With the multi-instance approach, every customer gets an own instance of your system and database. Virtual clusters allow you to do this quite easily as you can replicate your system in virtual clusters. So, every customer gets a dedicated instance of your software but all instances are still running on a single cluster, which reduces the management effort for your system. Since no new cluster has to be started for each customer, the setup of a new instance is also faster and the whole system runs more efficiently as the underlying computing resources can be shared and thus do not run idly.
Overall, vClusters are therefore useful to provide SaaS products to your customers no matter which architectural approach you want to use.
A last production use case for virtual Kubernetes clusters is spinning up interactive demos for your product. Even though demos are not really production systems, their use and functionality are closer to classical production scenarios than to development, which is why I want to mention them here.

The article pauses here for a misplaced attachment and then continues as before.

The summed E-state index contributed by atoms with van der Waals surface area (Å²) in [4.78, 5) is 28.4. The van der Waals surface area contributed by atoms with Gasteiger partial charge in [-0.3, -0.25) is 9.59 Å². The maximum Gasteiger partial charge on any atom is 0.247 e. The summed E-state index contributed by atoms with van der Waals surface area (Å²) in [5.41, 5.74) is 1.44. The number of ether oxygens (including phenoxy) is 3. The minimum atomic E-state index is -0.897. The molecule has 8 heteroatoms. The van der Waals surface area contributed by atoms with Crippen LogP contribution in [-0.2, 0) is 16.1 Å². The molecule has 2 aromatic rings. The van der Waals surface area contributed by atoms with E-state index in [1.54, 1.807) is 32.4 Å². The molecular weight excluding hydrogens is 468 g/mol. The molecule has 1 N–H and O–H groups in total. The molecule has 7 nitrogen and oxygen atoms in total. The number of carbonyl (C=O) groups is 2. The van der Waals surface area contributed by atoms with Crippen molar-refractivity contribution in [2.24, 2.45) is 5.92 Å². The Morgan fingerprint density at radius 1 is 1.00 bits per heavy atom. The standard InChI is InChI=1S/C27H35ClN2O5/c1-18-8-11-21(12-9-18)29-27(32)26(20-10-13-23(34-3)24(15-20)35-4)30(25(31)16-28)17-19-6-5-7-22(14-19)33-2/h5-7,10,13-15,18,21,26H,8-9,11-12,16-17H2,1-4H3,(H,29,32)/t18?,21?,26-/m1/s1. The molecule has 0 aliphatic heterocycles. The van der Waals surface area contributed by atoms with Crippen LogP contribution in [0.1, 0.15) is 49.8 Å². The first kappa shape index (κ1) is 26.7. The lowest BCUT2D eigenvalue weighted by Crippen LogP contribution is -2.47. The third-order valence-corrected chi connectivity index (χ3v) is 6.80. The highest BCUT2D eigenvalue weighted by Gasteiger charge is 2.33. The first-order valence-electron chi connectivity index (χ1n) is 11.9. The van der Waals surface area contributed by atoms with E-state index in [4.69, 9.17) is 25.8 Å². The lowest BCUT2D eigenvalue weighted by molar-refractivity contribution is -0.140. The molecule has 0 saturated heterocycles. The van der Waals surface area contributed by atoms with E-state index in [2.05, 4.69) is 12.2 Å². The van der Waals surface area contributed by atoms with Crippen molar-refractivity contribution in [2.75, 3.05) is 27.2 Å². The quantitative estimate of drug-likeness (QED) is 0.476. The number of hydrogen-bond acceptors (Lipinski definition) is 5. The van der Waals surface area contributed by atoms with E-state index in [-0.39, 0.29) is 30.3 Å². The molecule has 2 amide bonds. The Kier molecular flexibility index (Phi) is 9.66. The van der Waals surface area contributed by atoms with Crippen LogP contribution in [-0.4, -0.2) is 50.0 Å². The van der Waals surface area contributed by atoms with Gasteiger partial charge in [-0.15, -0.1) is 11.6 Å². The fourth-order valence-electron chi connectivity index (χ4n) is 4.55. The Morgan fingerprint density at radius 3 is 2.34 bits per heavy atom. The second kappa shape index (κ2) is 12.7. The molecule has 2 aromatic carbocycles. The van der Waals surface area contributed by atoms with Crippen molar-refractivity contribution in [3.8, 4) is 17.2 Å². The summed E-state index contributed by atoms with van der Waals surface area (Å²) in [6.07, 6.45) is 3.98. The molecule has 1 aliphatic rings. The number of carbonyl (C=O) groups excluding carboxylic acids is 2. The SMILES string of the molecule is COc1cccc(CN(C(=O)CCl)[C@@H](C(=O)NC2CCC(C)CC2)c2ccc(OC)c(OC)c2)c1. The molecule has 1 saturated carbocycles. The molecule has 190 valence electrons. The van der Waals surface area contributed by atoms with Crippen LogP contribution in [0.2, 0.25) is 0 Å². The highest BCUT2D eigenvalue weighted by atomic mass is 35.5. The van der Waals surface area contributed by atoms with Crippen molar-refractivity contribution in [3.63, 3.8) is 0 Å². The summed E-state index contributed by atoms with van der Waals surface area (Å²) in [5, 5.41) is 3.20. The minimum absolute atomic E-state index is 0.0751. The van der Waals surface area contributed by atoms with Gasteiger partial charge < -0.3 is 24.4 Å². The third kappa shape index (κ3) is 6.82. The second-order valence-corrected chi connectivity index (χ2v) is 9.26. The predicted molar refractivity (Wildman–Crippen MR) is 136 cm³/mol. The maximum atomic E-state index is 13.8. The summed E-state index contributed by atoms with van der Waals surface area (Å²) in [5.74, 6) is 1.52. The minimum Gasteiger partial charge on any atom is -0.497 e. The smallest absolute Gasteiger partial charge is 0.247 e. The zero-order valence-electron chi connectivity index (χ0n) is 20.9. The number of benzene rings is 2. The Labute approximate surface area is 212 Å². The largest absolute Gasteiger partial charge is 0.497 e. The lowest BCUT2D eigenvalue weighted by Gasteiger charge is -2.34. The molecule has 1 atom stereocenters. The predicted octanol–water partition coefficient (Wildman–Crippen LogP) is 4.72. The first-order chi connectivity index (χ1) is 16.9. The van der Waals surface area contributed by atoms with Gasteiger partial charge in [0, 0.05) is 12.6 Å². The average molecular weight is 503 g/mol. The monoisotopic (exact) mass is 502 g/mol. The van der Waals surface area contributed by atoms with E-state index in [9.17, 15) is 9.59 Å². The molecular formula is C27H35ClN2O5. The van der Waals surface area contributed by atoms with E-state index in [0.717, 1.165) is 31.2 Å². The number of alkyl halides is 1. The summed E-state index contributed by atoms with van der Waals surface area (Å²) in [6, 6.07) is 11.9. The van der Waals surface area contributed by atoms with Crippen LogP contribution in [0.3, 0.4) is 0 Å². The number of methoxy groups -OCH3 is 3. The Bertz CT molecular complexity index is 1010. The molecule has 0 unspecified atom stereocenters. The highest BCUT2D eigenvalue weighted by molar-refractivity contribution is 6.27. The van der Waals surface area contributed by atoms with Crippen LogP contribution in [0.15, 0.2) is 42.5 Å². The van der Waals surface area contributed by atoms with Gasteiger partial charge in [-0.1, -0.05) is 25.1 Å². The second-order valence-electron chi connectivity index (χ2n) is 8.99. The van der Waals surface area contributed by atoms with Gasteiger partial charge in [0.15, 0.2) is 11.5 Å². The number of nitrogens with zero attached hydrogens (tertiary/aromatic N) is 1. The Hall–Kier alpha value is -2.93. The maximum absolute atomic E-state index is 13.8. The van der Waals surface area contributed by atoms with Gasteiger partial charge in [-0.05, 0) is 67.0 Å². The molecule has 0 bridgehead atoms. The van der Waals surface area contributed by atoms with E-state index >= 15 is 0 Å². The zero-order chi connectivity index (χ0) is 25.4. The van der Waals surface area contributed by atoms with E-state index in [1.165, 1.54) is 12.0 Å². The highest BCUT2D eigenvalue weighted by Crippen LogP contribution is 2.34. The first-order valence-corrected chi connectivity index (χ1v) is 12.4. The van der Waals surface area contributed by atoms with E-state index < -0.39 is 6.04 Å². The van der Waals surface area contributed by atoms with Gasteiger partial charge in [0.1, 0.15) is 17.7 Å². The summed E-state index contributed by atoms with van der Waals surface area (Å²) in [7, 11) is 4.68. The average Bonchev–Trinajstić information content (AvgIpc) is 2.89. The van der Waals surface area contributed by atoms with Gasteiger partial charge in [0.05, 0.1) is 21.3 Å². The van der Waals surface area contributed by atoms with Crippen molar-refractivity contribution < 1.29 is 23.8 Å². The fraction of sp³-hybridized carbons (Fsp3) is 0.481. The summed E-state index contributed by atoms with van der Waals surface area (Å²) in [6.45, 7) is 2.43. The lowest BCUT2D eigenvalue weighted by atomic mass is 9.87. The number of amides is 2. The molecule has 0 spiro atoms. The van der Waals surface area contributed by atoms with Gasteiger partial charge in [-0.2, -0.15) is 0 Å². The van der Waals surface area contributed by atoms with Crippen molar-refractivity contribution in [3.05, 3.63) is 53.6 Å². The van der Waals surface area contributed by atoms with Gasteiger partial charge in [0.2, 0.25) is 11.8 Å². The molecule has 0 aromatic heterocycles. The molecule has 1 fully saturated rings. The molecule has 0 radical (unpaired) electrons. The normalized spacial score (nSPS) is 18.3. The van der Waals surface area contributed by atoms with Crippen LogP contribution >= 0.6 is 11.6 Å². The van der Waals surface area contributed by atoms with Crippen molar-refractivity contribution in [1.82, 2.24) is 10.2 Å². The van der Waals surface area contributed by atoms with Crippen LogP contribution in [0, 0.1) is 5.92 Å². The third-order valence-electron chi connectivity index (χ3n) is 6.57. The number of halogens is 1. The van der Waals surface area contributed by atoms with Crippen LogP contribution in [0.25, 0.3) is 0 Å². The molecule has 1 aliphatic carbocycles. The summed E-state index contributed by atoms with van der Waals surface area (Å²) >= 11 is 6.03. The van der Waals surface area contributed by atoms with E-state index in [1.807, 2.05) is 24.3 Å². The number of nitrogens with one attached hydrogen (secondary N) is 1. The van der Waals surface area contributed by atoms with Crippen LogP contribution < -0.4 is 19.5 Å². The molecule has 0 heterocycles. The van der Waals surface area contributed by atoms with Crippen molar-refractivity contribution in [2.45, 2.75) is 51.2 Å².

If you sell an on-premise product, your customers (especially in B2B) usually want to see a demo before they decide to buy it or even before they set it up themselves on their infrastructure. Such demo versions of your product can either be used by salespeople or by the customers themselves.
In any case, it usually makes sense if the demo always starts in the same clean state and is available anytime, i.e. does not have to be provisioned by admins first.